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Familia Torres’ latest Antología vintage release: “We cannot afford to stand still”

The latest tranche of Antología vintage releases from Familia Torres is a showcase for top wines such as Mas La Plana and Grans Muralles – and illustrates some dramatic changes in winemaking philosophy over the past two decades. Richard Woodard reports.

Familia Torres chief winemaker Josep Sabarich

In winemaking, says Familia Torres chief winemaker Josep Sabarich, there are three key factors: the soil, the climate and the people. “Number one is more or less always the same,” he continues. “Number two is changing; and number three is always changing. It depends on the people, trends, focus and approach.”

The new vintages from Familia Torres’ Antología – five top wines comprising Milmanda, Mas La Plana, Reserva Real, Grans Muralles and Mas de la Rosa – put Sabarich’s theory into practice. Most obviously, there’s less intervention in terms of winemaking technique and the use of oak.

Take, for instance, the 2020 vintage of Milmanda, Familia Torres’ Chardonnay sourced from a 30-hectare vineyard planted in the early 1980s in Conca de Barberà. While the soil is a constant – unusually rich in clay, aiding water retention – the winemaking has become progressively simpler to, in Sabarich’s words, “express the potential coming from the vineyard”.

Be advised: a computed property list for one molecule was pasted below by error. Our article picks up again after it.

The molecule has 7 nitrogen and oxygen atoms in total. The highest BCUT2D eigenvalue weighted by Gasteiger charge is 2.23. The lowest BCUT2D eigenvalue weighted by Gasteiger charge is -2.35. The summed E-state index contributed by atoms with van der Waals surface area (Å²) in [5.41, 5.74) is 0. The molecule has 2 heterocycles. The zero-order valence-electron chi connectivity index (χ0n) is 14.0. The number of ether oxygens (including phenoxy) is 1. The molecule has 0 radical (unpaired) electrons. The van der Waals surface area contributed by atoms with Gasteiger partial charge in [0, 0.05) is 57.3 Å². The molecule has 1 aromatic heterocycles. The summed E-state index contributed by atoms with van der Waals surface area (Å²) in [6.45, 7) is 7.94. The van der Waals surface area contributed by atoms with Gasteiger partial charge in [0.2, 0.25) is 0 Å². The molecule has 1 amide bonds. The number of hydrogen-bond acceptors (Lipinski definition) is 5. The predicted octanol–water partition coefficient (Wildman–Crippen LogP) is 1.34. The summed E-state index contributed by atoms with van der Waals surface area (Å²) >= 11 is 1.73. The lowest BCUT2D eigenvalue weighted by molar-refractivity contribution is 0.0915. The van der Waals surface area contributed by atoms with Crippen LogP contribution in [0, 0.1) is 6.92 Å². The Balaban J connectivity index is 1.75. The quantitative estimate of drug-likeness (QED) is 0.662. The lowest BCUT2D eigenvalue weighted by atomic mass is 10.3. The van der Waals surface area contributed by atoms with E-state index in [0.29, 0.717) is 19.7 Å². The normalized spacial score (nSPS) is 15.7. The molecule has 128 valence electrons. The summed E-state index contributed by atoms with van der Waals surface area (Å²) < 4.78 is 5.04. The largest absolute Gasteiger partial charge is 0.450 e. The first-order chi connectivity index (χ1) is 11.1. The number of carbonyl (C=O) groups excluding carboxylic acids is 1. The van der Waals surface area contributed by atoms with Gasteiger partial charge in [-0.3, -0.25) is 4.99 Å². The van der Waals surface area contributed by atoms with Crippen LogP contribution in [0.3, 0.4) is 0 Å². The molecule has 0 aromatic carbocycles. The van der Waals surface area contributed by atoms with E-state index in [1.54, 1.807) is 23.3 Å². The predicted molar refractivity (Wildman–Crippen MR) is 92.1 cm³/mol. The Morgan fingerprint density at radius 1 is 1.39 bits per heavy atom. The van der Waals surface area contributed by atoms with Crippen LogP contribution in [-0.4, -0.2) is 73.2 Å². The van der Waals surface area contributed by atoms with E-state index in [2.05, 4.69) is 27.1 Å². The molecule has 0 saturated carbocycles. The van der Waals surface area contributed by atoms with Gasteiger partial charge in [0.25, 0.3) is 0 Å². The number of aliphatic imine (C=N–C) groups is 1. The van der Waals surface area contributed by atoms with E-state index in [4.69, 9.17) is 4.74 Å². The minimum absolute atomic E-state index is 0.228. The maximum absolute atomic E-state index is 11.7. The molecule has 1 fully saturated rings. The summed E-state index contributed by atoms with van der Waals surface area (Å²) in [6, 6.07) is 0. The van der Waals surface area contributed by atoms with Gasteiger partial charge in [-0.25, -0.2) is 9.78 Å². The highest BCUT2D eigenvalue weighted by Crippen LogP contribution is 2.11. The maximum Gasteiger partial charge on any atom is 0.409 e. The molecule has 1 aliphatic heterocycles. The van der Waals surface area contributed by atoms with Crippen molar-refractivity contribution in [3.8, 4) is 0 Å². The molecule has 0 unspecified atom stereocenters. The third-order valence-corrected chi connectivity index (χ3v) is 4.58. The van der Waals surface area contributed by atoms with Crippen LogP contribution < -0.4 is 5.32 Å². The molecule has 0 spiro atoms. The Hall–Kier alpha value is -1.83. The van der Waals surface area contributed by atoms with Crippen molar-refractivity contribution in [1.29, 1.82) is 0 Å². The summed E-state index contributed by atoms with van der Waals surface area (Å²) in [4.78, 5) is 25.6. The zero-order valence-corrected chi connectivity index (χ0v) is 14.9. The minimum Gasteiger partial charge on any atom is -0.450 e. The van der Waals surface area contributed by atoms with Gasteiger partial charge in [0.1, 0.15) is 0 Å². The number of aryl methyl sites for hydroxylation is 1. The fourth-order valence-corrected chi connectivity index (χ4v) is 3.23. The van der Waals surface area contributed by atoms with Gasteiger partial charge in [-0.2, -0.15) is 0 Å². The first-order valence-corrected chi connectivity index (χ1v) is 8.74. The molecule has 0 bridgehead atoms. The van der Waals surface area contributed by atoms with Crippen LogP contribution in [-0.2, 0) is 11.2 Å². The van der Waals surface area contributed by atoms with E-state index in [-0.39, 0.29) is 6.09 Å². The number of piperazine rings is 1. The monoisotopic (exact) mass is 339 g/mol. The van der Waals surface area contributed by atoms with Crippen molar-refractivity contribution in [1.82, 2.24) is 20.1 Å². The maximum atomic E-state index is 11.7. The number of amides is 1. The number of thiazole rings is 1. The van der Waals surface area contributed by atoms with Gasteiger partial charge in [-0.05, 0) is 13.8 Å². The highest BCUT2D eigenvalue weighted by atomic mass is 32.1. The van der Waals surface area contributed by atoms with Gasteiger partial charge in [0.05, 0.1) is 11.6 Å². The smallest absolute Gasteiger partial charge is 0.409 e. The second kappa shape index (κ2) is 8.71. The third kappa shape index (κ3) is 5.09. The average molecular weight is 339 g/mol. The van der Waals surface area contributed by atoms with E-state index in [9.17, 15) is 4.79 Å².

The oak has been pulled back – about 50% new wood, plus the partial use of 1,500-litre foudres – and, for the first time in 2020, a notably fresh vintage with plenty of spring rainfall, the wine underwent no malolactic fermentation. Back in the early 2000s, it was 100% malo, but that has been progressively reduced since then.

“The acidity is lower than in the past,” Sabarich explains. “The first thing in our mind was the style, but now I think we have to stop doing malolactic fermentation in Spain. I think it’s important to have the same character in the wines and to avoid flat wines without acidity.”

Familia Torres, Milmanda vines

For the same reason, Sabarich is unconvinced by the merits of concrete eggs for Milmanda, highlighting the presence of some calcium carbonate compounds that can reduce acidity. “If you have a high-acidity wine it can be interesting, but not with medium-acidity wines,” he says.

The theme of restraint pervades the other Antología wines. So Mas La Plana is now using a small proportion of large, 30-hectolitre foudres and stainless steel for maturation, and 61% new oak; compare that to 20 years ago, when the wine was sometimes racked from one new oak barrique into another partway through maturation.

For Mas La Plana, winemaking also has to reflect the diversity of the vineyard, which encompasses two main areas: one on lower ground near the rive, giving larger bunches and berries with more fruit and less tannin; the other higher, drier and with poorer soil, which promotes colour, tannin and structure.

Sabarich uses wood fermenters for the higher plots – the more oxidative process helps to polish the tannins, he says – and stainless steel for the lower plots to preserve tension and freshness. “We have two different Cabernet Sauvignons, with different techniques,” explains Sabarich. “That’s important, because it introduces diversity into the blend. That’s one of the problems with monovarietal wines – they can lack this diversity.”

Lack of diversity is not an issue with the remaining Antología wines – Bordeaux-style blend Reserva Real, Mediterranean-accented Grans Muralles and ultra-rare Priorat Mas de la Rosa.